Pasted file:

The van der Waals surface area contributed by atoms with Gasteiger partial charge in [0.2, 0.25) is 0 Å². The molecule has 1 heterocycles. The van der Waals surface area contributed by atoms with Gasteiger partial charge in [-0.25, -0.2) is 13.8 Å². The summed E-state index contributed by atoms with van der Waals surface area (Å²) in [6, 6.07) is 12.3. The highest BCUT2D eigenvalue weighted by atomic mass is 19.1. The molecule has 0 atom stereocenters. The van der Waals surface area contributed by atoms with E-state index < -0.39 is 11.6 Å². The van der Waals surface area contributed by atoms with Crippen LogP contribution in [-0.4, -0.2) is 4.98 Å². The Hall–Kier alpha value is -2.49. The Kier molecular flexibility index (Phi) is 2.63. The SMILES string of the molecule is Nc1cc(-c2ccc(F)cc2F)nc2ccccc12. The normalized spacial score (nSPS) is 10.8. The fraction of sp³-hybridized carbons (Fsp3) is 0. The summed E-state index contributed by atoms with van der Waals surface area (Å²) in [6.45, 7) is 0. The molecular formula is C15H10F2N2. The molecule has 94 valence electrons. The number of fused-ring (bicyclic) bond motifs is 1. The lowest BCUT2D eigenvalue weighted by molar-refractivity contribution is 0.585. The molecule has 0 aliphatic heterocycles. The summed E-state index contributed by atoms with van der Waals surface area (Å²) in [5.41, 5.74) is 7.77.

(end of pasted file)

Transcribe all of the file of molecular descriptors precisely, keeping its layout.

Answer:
The van der Waals surface area contributed by atoms with Gasteiger partial charge in [0.2, 0.25) is 0 Å². The molecule has 1 heterocycles. The van der Waals surface area contributed by atoms with Gasteiger partial charge in [-0.25, -0.2) is 13.8 Å². The summed E-state index contributed by atoms with van der Waals surface area (Å²) in [6, 6.07) is 12.3. The highest BCUT2D eigenvalue weighted by atomic mass is 19.1. The molecule has 0 atom stereocenters. The van der Waals surface area contributed by atoms with E-state index < -0.39 is 11.6 Å². The van der Waals surface area contributed by atoms with Crippen LogP contribution in [-0.4, -0.2) is 4.98 Å². The Hall–Kier alpha value is -2.49. The Kier molecular flexibility index (Phi) is 2.63. The SMILES string of the molecule is Nc1cc(-c2ccc(F)cc2F)nc2ccccc12. The normalized spacial score (nSPS) is 10.8. The fraction of sp³-hybridized carbons (Fsp3) is 0. The summed E-state index contributed by atoms with van der Waals surface area (Å²) in [6.45, 7) is 0. The molecular formula is C15H10F2N2. The molecule has 94 valence electrons. The number of fused-ring (bicyclic) bond motifs is 1. The lowest BCUT2D eigenvalue weighted by molar-refractivity contribution is 0.585. The molecule has 0 aliphatic heterocycles. The summed E-state index contributed by atoms with van der Waals surface area (Å²) in [5.41, 5.74) is 7.77.